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Russian convoy fired on in Iraq

Witness: Convoy caught in U.S.-Iraqi crossfire


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FALLUJAH, Iraq (CNN) -- A convoy of vehicles carrying Russian diplomats and journalists came under fire Sunday as it headed out of Baghdad, the Russian Foreign Ministry said.

There were conflicting reports about how many people were hurt, who was responsible, and whether the convoy was attacked or accidentally caught in crossfire between Iraqi and coalition troops.

U.S. Central Command said the convoy was attacked in territory controlled by the Iraqi government, and that no coalition forces were operating in the area at the time of the incident.

U.S. Army officials with the 3-7th Cavalry said coalition soldiers did not fire on the convoy and that the shooters were probably from Saddam Fedayeen, fighters loyal to Saddam Hussein.

A journalist traveling in the convoy, however, reported they were caught in crossfire.

Alexander Minakov, who works with Rossiya TV (formerly RTR), said in a telephone report that he was in one of eight cars that set off from Baghdad at 11:30 a.m. (3:30 a.m. ET), bound for the Syrian border. The vehicles carried 25 Russian diplomats, including Russia's ambassador to Iraq, and journalists who were trying to flee the country.

The journalists included a three-man crew from Rossiya, a crew from First Channel (ORT), and a crew from TVS.

Around noon, about 30 km outside the capital, as the convoy passed a group of Iraqi tanks and artillery, U.S. forces opened fire, Minakov said.

An Iraqi tank about 150 meters from the convoy was hit, and shells exploded near the convoy. The journalists heard automatic fire, he said.

The Iraqis then responded with their own fire, and the Russian convoy was caught in the middle, Minakov said.

A bullet pierced the window of Ambassador Vladimir Titorenko's car, passing between him and the driver, he said. Three people were wounded -- one with a "pretty serious" stomach wound, Minakov said.

But the Russian Foreign Ministry said there were five injuries, all of them minor, including Titorenko's, a spokesman said.

In a statement, U.S. Central Command said initial reports revealed no coalition forces operating in the area at the time.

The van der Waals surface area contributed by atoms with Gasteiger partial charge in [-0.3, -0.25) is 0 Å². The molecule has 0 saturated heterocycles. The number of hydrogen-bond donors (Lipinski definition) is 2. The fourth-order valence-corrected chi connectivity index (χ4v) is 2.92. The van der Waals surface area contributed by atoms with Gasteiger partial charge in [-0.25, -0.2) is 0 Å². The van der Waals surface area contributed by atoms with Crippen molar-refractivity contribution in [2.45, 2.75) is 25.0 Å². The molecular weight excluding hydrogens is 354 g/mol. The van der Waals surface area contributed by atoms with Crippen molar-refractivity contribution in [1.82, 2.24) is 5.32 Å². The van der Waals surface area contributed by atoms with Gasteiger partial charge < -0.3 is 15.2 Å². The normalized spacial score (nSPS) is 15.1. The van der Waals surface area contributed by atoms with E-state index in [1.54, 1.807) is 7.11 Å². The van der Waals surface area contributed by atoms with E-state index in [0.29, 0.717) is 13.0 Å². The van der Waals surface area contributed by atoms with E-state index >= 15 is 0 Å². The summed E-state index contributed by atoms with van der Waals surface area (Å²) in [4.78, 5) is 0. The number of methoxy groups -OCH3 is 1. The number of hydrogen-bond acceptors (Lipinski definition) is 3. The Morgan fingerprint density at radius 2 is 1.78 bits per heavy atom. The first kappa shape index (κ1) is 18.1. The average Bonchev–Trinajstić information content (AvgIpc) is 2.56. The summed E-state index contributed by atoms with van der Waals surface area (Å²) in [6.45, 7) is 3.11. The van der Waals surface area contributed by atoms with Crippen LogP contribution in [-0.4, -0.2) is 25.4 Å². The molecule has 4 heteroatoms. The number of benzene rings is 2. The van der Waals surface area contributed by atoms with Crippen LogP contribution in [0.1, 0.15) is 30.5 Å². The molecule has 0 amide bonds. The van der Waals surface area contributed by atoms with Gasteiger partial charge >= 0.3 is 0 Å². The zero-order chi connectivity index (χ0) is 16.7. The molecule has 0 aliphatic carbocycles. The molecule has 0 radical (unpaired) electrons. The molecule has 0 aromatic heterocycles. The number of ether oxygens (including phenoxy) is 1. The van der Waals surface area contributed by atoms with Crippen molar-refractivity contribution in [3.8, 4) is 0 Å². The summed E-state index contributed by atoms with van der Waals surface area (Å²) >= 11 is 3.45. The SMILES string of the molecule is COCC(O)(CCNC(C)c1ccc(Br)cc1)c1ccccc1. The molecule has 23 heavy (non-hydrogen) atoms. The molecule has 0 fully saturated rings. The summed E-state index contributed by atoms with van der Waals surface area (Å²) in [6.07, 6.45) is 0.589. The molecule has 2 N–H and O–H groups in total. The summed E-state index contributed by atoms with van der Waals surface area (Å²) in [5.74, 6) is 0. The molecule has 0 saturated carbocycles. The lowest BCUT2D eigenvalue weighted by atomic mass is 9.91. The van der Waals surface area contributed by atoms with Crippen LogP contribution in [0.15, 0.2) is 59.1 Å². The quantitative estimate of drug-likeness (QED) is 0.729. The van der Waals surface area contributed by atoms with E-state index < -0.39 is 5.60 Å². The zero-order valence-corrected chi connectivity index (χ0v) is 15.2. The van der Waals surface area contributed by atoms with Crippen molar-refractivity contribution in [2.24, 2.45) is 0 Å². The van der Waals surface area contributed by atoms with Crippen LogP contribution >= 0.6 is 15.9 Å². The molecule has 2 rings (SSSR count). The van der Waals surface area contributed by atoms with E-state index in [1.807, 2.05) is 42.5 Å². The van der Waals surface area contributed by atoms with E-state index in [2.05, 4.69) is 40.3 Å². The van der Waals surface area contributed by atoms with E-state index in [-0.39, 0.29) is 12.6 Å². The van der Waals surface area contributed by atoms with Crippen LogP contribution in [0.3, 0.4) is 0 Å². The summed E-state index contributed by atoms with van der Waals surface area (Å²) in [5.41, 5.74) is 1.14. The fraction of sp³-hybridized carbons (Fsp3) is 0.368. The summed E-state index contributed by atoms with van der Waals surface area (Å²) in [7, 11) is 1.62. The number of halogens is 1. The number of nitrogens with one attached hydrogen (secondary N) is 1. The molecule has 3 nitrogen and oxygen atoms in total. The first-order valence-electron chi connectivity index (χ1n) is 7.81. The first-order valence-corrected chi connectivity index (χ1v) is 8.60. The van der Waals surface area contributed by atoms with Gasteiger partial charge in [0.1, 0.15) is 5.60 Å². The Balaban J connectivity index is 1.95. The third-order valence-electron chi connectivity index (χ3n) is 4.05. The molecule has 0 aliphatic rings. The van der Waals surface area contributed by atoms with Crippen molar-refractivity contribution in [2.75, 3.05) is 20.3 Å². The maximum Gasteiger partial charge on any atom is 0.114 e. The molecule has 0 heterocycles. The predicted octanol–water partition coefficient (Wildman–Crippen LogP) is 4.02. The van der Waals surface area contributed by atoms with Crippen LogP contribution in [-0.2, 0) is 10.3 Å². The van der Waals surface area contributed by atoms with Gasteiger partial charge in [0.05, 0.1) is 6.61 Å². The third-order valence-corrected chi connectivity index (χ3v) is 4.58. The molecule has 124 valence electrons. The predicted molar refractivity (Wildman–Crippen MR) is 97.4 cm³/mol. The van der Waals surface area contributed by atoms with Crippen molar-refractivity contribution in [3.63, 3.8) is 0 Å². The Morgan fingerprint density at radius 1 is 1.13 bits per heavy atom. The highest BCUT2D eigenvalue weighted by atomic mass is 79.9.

"Based on the reported location, the incident is believed to have taken place in territory controlled by the Iraqi regime," Central Command said. "The inquiry into this incident continues and more details will be made available as soon as possible."

A spokesman for the U.S. Embassy in Moscow told CNN that U.S. officials were "in close contact" with the Russian government but had not determined who was responsible for the shooting.

The United States was trying to establish direct contact between the Russian convoy and the U.S. military on the ground to provide help, the spokesman said.

According to Minakov, after the shooting the convoy proceeded to the town of Fallujah, 40 km west of Baghdad. There, doctors attended to two people who had head and neck injuries and operated on the person with the stomach wound, Minakov said.

The Russian diplomatic personnel remained in the town, while the journalists continued to the Jordanian border, he said.

The Russian Foreign Ministry said it was preparing to send a plane carrying doctors and medical equipment to Syria to evacuate those remaining.

CNN's Moscow Bureau Chief Jill Dougherty and CNN Correspondents Walter Rodgers and Sheila MacVicar contributed to this report.

EDITOR'S NOTE: This report was written in accordance with Pentagon ground rules allowing so-called embedded reporting in which journalists join deployed troops. Among the rules accepted by all participating news organizations is an agreement not to disclose sensitive operational details.


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